Before the pandemic began, I used to see kids and millennials wearing Misfits t-shirts and I’d feel a pang of sadness. Please don’t misunderstand—I do enjoy Glenn Danzig-era Misfits, but there’s a band I feel doesn’t get its share of love or merchandise sales: The Cramps. They were a lively, bi-coastal punk rock band: though lead singer Lux Interior and his wife, guitarist Poison Ivy, were from California, they moved to New York and played CBGBs regularly, before moving to sunny Los Angeles, becoming an integral part of that city’s punk scene (and a good fit playing alongside X and The Blasters). Like The Misfits, The Cramps focused on a horror theme, but they also succeeded at merging rockabilly and punk, creating the so-called “psychobilly” sub-genre, which has inspired countless well-known bands like The Reverend Horton Heat and The Jon Spencer Blues Explosion, and a multitude of mediocre bar bands. Their debut album, Songs The Lord Taught Us, is a treasure trove of blistering, tongue-in-cheek, frightful punk songs about dancing zombies, demented killers with a penchant for decapitation, philosophical garbagemen, distinctive covers of The Sonics’ “Strychnine” and Little Willie John’s “Fever,” and teenage werewolves. Like many classic punk bands, The Cramps aren’t the most proficient at playing their instruments, but they get by on a frisson of charm, oozing both style and rotting flesh imagery. I listened to this album on a nearly-daily basis for years, irritating roommates and ex-girlfriends alike, but hey, I worship at the Church of Punk (except for the Crusty Squeegee Punks—I’m too old to tolerate poor hygiene and a solitary diet of Pizza Pops). The album is a callback to the glory days of ‘50s greaser rock ‘n’ roll and rockabilly with the sweaty sneer of punk—it’s the kind of album you want to play late at night after a few drinks. I enjoy a few contemporary psychobilly bands, but my heart will always belong to The Cramps. — Jay Alary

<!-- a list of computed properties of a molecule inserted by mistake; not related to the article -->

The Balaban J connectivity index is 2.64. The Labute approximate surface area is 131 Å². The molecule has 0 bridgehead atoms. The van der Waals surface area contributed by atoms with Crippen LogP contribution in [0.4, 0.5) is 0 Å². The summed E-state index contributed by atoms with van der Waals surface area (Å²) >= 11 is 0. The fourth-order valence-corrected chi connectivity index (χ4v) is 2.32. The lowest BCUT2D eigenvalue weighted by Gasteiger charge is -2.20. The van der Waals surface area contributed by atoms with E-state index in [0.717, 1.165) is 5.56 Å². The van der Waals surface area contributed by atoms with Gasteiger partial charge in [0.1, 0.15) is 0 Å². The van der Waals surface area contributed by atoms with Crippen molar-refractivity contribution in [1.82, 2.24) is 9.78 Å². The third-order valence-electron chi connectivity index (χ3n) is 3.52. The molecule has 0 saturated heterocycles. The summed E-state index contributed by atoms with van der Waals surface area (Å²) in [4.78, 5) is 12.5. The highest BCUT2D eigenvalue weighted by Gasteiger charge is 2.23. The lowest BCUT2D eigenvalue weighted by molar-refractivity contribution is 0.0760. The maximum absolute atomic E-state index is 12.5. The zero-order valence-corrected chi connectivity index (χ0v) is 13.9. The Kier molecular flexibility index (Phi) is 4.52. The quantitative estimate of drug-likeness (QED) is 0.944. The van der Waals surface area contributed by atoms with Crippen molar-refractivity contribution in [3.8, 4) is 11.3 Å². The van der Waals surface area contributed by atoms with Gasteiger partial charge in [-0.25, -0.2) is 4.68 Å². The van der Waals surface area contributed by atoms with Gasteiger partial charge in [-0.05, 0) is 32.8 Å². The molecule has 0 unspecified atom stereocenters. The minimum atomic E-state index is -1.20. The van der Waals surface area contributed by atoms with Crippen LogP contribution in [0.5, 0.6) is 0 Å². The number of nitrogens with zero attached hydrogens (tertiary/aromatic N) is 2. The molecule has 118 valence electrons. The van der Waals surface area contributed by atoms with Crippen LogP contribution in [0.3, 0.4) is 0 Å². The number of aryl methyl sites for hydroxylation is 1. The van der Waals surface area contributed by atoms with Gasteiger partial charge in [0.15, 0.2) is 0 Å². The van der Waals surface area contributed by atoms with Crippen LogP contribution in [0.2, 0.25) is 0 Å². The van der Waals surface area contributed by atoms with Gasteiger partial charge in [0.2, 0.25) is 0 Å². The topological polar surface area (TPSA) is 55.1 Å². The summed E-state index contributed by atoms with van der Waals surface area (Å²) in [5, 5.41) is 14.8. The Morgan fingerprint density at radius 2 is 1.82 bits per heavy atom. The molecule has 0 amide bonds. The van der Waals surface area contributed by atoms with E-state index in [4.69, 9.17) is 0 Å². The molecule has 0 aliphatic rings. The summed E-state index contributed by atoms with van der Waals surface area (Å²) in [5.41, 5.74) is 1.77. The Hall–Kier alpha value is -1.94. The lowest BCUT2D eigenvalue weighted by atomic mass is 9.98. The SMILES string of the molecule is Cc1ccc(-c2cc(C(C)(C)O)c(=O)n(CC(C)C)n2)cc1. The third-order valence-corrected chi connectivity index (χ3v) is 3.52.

When we think of “haunting” music, we may first go to horror movie scores: Gene Moore’s truly eerie main theme to Carnival of Souls, Krzysztof Komeda’s dreamy and falsely hopeful theme to Rosemary’s Baby, or even something penetrative and disturbing like Howard Shore’s work on Videodrome. And of course, there are those sometimes-idiosyncratic pop songs inserted into horror or thriller movies that set the mood for our characters, like “Hurdy Gurdy Man” in Zodiac and the iconic use of “Don’t Fear the Reaper” in Halloween. These soundtrack choices are momentous, helping the scenes burn into our brains, and helping us recall the feelings they invoke at any time they’re mentioned.